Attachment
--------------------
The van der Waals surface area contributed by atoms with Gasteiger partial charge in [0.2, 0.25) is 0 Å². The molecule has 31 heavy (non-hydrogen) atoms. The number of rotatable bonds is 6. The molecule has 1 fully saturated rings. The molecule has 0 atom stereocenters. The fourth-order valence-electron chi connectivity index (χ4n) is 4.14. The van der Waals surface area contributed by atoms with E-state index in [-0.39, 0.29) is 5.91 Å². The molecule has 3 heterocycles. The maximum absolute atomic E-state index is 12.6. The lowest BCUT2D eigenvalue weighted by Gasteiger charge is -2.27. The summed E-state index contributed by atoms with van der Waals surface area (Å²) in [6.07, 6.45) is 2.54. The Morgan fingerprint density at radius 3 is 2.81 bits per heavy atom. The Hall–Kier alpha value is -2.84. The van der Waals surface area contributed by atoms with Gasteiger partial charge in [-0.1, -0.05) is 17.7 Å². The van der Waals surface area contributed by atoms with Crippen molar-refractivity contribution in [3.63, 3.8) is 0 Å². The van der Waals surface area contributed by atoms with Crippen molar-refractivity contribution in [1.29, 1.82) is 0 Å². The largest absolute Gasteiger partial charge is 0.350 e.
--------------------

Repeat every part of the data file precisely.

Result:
The van der Waals surface area contributed by atoms with Gasteiger partial charge in [0.2, 0.25) is 0 Å². The molecule has 31 heavy (non-hydrogen) atoms. The number of rotatable bonds is 6. The molecule has 1 fully saturated rings. The molecule has 0 atom stereocenters. The fourth-order valence-electron chi connectivity index (χ4n) is 4.14. The van der Waals surface area contributed by atoms with E-state index in [-0.39, 0.29) is 5.91 Å². The molecule has 3 heterocycles. The maximum absolute atomic E-state index is 12.6. The lowest BCUT2D eigenvalue weighted by Gasteiger charge is -2.27. The summed E-state index contributed by atoms with van der Waals surface area (Å²) in [6.07, 6.45) is 2.54. The Morgan fingerprint density at radius 3 is 2.81 bits per heavy atom. The Hall–Kier alpha value is -2.84. The van der Waals surface area contributed by atoms with Gasteiger partial charge in [-0.1, -0.05) is 17.7 Å². The van der Waals surface area contributed by atoms with Crippen molar-refractivity contribution in [3.63, 3.8) is 0 Å². The van der Waals surface area contributed by atoms with Crippen molar-refractivity contribution in [1.29, 1.82) is 0 Å². The largest absolute Gasteiger partial charge is 0.350 e.